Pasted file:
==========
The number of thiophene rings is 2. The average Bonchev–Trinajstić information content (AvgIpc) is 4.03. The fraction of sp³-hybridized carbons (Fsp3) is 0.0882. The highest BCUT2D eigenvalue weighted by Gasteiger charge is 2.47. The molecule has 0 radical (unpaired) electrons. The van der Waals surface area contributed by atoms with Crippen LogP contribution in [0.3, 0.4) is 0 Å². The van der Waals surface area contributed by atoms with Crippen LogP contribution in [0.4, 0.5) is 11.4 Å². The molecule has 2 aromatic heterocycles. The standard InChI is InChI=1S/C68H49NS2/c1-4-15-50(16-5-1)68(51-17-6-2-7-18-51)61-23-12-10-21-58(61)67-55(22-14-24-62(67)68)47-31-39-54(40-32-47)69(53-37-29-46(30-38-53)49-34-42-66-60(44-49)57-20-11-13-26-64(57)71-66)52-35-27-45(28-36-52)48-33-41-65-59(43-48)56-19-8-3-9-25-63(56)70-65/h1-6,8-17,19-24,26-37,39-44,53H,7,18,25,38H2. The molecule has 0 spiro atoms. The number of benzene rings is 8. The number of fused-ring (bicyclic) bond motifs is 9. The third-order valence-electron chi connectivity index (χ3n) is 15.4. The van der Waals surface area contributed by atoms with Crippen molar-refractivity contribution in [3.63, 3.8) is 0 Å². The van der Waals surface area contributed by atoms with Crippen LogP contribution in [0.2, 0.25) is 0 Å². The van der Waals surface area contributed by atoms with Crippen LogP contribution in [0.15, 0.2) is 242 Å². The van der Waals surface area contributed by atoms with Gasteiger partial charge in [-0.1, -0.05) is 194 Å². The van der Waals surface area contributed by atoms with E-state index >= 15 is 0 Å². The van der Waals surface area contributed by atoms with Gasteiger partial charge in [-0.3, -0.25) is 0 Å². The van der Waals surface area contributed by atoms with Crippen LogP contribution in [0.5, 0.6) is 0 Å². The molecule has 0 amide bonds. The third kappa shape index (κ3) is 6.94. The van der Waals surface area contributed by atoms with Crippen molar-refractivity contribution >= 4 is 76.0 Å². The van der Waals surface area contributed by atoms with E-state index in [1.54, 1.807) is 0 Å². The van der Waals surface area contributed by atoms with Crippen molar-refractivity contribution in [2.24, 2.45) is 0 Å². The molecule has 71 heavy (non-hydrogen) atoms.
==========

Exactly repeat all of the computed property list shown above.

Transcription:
The number of thiophene rings is 2. The average Bonchev–Trinajstić information content (AvgIpc) is 4.03. The fraction of sp³-hybridized carbons (Fsp3) is 0.0882. The highest BCUT2D eigenvalue weighted by Gasteiger charge is 2.47. The molecule has 0 radical (unpaired) electrons. The van der Waals surface area contributed by atoms with Crippen LogP contribution in [0.3, 0.4) is 0 Å². The van der Waals surface area contributed by atoms with Crippen LogP contribution in [0.4, 0.5) is 11.4 Å². The molecule has 2 aromatic heterocycles. The standard InChI is InChI=1S/C68H49NS2/c1-4-15-50(16-5-1)68(51-17-6-2-7-18-51)61-23-12-10-21-58(61)67-55(22-14-24-62(67)68)47-31-39-54(40-32-47)69(53-37-29-46(30-38-53)49-34-42-66-60(44-49)57-20-11-13-26-64(57)71-66)52-35-27-45(28-36-52)48-33-41-65-59(43-48)56-19-8-3-9-25-63(56)70-65/h1-6,8-17,19-24,26-37,39-44,53H,7,18,25,38H2. The molecule has 0 spiro atoms. The number of benzene rings is 8. The number of fused-ring (bicyclic) bond motifs is 9. The third-order valence-electron chi connectivity index (χ3n) is 15.4. The van der Waals surface area contributed by atoms with Crippen molar-refractivity contribution in [3.63, 3.8) is 0 Å². The van der Waals surface area contributed by atoms with Crippen LogP contribution in [0.2, 0.25) is 0 Å². The van der Waals surface area contributed by atoms with Crippen LogP contribution in [0.15, 0.2) is 242 Å². The van der Waals surface area contributed by atoms with Gasteiger partial charge in [-0.1, -0.05) is 194 Å². The van der Waals surface area contributed by atoms with E-state index >= 15 is 0 Å². The van der Waals surface area contributed by atoms with Gasteiger partial charge in [-0.3, -0.25) is 0 Å². The van der Waals surface area contributed by atoms with Crippen LogP contribution in [0.5, 0.6) is 0 Å². The molecule has 0 amide bonds. The third kappa shape index (κ3) is 6.94. The van der Waals surface area contributed by atoms with Crippen molar-refractivity contribution >= 4 is 76.0 Å². The van der Waals surface area contributed by atoms with E-state index in [1.54, 1.807) is 0 Å². The van der Waals surface area contributed by atoms with Crippen molar-refractivity contribution in [2.24, 2.45) is 0 Å². The molecule has 71 heavy (non-hydrogen) atoms.